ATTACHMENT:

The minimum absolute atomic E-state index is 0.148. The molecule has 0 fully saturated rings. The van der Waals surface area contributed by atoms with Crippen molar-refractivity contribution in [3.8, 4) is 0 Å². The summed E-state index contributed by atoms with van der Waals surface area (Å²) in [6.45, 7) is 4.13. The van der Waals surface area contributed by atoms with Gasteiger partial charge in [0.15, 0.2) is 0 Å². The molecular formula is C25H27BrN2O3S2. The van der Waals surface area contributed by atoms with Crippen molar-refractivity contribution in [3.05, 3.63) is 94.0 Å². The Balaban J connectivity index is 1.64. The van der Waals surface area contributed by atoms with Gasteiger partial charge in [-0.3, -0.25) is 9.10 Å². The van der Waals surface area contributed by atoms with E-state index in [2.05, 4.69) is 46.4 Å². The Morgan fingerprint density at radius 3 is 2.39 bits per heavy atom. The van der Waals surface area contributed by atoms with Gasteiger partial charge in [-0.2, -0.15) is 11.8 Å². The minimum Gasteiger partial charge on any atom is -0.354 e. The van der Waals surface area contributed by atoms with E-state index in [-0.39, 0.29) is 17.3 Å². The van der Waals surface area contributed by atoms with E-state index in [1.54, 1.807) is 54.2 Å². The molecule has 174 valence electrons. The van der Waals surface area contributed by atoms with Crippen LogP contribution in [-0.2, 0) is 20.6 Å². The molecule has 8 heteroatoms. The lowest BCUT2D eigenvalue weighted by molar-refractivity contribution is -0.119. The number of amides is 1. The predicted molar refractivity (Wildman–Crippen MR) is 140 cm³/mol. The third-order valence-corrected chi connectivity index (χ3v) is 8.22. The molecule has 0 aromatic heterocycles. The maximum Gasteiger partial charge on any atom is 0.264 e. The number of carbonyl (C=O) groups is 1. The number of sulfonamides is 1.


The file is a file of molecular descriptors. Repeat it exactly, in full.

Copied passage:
The minimum absolute atomic E-state index is 0.148. The molecule has 0 fully saturated rings. The van der Waals surface area contributed by atoms with Crippen molar-refractivity contribution in [3.8, 4) is 0 Å². The summed E-state index contributed by atoms with van der Waals surface area (Å²) in [6.45, 7) is 4.13. The van der Waals surface area contributed by atoms with Gasteiger partial charge in [0.15, 0.2) is 0 Å². The molecular formula is C25H27BrN2O3S2. The van der Waals surface area contributed by atoms with Crippen molar-refractivity contribution in [3.05, 3.63) is 94.0 Å². The Balaban J connectivity index is 1.64. The van der Waals surface area contributed by atoms with Gasteiger partial charge in [-0.3, -0.25) is 9.10 Å². The van der Waals surface area contributed by atoms with E-state index in [2.05, 4.69) is 46.4 Å². The Morgan fingerprint density at radius 3 is 2.39 bits per heavy atom. The van der Waals surface area contributed by atoms with Gasteiger partial charge in [-0.2, -0.15) is 11.8 Å². The minimum Gasteiger partial charge on any atom is -0.354 e. The van der Waals surface area contributed by atoms with E-state index in [-0.39, 0.29) is 17.3 Å². The van der Waals surface area contributed by atoms with E-state index in [1.54, 1.807) is 54.2 Å². The molecule has 174 valence electrons. The van der Waals surface area contributed by atoms with Crippen LogP contribution in [-0.2, 0) is 20.6 Å². The molecule has 8 heteroatoms. The lowest BCUT2D eigenvalue weighted by molar-refractivity contribution is -0.119. The number of amides is 1. The predicted molar refractivity (Wildman–Crippen MR) is 140 cm³/mol. The third-order valence-corrected chi connectivity index (χ3v) is 8.22. The molecule has 0 aromatic heterocycles. The maximum Gasteiger partial charge on any atom is 0.264 e. The number of carbonyl (C=O) groups is 1. The number of sulfonamides is 1.